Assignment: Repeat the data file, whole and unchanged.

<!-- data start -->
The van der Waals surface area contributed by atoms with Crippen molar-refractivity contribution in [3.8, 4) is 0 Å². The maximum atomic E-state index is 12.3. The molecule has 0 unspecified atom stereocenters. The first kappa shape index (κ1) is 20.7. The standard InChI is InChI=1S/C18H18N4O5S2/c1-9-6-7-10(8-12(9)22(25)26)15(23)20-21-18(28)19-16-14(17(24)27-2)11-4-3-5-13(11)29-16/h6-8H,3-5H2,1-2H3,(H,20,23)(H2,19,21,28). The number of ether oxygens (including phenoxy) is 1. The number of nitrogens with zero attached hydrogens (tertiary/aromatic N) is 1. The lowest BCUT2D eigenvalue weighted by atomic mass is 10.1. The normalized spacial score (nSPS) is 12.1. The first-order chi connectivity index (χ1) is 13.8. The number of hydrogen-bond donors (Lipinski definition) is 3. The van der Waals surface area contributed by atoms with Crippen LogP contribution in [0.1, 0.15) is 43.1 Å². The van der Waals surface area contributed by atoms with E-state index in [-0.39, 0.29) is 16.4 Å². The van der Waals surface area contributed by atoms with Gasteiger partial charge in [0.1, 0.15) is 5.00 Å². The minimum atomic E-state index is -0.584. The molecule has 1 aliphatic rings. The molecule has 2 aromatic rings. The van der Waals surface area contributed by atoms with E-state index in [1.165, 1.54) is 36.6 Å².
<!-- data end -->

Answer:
The van der Waals surface area contributed by atoms with Crippen molar-refractivity contribution in [3.8, 4) is 0 Å². The maximum atomic E-state index is 12.3. The molecule has 0 unspecified atom stereocenters. The first kappa shape index (κ1) is 20.7. The standard InChI is InChI=1S/C18H18N4O5S2/c1-9-6-7-10(8-12(9)22(25)26)15(23)20-21-18(28)19-16-14(17(24)27-2)11-4-3-5-13(11)29-16/h6-8H,3-5H2,1-2H3,(H,20,23)(H2,19,21,28). The number of ether oxygens (including phenoxy) is 1. The number of nitrogens with zero attached hydrogens (tertiary/aromatic N) is 1. The lowest BCUT2D eigenvalue weighted by atomic mass is 10.1. The normalized spacial score (nSPS) is 12.1. The first-order chi connectivity index (χ1) is 13.8. The number of hydrogen-bond donors (Lipinski definition) is 3. The van der Waals surface area contributed by atoms with Crippen LogP contribution in [0.1, 0.15) is 43.1 Å². The van der Waals surface area contributed by atoms with E-state index in [-0.39, 0.29) is 16.4 Å². The van der Waals surface area contributed by atoms with Gasteiger partial charge in [0.1, 0.15) is 5.00 Å². The minimum atomic E-state index is -0.584. The molecule has 1 aliphatic rings. The molecule has 2 aromatic rings. The van der Waals surface area contributed by atoms with E-state index in [1.165, 1.54) is 36.6 Å².